- A super eventful Tuesday. After Elizabeth Warren's disappointing showing in last night's primary results, the chorus—among Bernie Sanders supporters and even President Trump—calling for her to drop out has grown louder. Warren has so far resisted that pressure. The new frontrunner for the Democratic nomination is Joe Biden, who claimed victory in at least nine states, leading the delegate count. (He had an eventful night for other reasons too: Dr. Jill Biden and senior adviser Symone Sanders fought off an anti-dairy protester who stormed the stage.) Among closely watched down-ballot races, Jessica Cisneros lost her bid to unseat Rep. Henry Cuellar in Texas; Rep. Kay Granger fended off her primary challenger in the state; alleged child molester Roy Moore lost out on a runoff to appear on the ballot again in Alabama; and the race to replace Rep. Katie Hill in California is headed to a runoff, with Christy Smith at the top of the pack. 

- Justice(s) watch. The Supreme Court today is set to hear oral arguments in June Medical Services v. Russo, the abortion clinic case that could reshape abortion rights in America and leave Louisiana with only one clinic. It's the first time the Supreme Court will hear an abortion-related case since two justices appointed by President Trump joined the bench. The case will test the current court's approach to precedent (a similar issue was decided in 2016) as well as "the argument that abortion itself can be harmful to women, and that restricting access to the procedure therefore is beneficial to women." Wall Street Journal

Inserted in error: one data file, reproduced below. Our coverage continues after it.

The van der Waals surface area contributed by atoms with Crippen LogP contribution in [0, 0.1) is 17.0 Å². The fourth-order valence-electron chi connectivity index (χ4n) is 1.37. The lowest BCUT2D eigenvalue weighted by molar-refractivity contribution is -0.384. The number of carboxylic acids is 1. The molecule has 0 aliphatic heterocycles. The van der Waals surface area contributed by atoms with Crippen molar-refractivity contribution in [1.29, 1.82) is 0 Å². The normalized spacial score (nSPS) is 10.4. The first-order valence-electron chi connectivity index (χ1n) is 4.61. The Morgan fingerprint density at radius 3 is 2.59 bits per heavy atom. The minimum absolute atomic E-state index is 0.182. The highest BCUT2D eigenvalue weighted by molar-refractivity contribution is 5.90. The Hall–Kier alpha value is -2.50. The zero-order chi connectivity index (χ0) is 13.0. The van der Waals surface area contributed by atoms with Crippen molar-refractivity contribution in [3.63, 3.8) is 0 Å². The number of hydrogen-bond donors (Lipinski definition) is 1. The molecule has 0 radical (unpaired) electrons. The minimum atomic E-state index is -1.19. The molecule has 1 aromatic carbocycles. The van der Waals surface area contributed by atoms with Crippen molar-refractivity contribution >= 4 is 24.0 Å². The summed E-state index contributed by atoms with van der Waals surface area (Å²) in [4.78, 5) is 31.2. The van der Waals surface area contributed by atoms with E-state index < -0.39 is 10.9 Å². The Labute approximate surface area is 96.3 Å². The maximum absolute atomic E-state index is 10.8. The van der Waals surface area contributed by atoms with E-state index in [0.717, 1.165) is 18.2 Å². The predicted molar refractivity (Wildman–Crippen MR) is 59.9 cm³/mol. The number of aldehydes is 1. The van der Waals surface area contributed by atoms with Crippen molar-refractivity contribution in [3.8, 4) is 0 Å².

- MPW IWD. Ahead of International Women's Day, tune into the Fortune 500 Daily wherever you get your podcasts for today's episode about Kohl's CEO Michelle Gass and tomorrow's covering Accenture CEO Julie Sweet. Fortune